Those opposing AI and its capability in the contemporary period or immediate future are suspicious of the quality and quantity of the ‘cognitive’ implication in the usage of AI and for good reason. They feel that a computer can never replicate the diverse thought processes that go through a human mind, especially in times of crisis. A striking example is when a flock of geese were ingested into the engines of an Airbus 320 with 155 passengers on board, which took off from La Guardia airport in New York. The consequent failure of both engines and Capt Sullenberger’s decision, after a quick, considered assessment, to land in the Hudson River is indicative of a “gut reaction” of an experienced pilot. There is no copybook action that would support the actions he took and the decision to ditch the airliner in the river, saving all lives, will live on in history. There are many instances among fighter pilots and helicopter pilots who, without redundancy of systems in their machines, have taken actions which are absolutely ‘out of the box’. Some have paid the price of an inaccurate assessment but many have succeeded and saved lives in dire and critical situations (at the risk of their own) and have been rewarded accordingly. Yours truly, the author, is one such living example.
An extract from the internet will probably put things in perspective: “Donald Cameron, Robert Pearsons, Robert Schornstheimer, David Crown, Al Hayes — each of these pilots, working with able and equally heroic crew-mates, saved the lives of passengers aboard seriously damaged airliners over the last 25 years by doing things that no computer could have come close to doing. In each case, it is a near certainty that by their quick thinking, powered by the uniquely human ability to combine high levels of training and proficiency with creativity at critical moments, saved lives. It is also a certainty that no technology available today (or likely in the next generation or two) will be capable of the kind of rapid fire, mentally elastic and ‘way’ out of the box thinking that each of these pilots demonstrated.”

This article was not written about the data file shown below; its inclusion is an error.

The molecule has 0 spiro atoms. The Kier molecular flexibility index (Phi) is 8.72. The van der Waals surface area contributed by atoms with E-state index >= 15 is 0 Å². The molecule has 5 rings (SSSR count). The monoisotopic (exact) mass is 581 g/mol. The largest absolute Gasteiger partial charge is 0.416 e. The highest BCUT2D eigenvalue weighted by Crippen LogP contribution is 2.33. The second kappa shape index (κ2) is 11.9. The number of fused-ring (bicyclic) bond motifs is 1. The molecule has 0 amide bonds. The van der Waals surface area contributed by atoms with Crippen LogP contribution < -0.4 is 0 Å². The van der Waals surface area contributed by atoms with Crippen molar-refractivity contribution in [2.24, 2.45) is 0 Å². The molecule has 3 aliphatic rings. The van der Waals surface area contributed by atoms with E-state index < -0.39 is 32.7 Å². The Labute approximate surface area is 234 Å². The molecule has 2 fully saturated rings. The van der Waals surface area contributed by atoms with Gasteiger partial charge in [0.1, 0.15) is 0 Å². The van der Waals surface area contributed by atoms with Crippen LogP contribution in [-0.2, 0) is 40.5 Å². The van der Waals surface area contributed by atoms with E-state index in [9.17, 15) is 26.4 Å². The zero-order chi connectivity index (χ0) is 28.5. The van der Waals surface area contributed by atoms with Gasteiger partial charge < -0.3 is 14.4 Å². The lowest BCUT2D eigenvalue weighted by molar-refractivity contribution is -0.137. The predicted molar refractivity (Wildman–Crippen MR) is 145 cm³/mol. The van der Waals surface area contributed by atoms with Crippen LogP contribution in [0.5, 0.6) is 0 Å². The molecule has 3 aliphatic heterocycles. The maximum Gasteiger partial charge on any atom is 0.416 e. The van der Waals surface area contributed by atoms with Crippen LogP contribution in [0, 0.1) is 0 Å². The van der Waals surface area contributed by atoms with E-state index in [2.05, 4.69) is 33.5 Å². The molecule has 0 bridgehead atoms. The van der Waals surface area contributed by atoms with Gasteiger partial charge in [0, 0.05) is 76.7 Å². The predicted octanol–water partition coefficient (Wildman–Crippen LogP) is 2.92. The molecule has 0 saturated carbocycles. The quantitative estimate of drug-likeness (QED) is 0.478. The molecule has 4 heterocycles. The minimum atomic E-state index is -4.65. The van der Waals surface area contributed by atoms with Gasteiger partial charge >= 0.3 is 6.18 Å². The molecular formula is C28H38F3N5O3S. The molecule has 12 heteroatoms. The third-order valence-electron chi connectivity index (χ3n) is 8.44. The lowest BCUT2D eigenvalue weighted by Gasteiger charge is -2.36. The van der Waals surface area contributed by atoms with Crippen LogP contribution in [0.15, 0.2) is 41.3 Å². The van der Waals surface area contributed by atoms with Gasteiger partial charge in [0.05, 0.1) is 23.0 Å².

While AI continues to progress and its redoubtable capability is unquestioned, the cognitive factor of the human “gut feeling” and “gut reaction” in a critical situation will remain debatable for some time. The recent crash of a driver-less car (operating on AI) in the highly disciplined traffic of western countries needs to be viewed in the context of the mindless and uncontrolled traffic of Delhi and Karachi. I don’t think piloting will become a redundant job in a hurry.
An alumnus of NDA and DSSC, Air Mshl Sumit Mukerji has served the IAF as a fighter pilot with distinction He has commanded three units, a MiG-29 Sqn, a MiG-25 SR Sqn and TACDE (considered the ‘Top Gun’ school of the IAF) and also served as the Air Attache in Washington DC. He retired in 2011 as the AOC-in-C of Southern Air Command.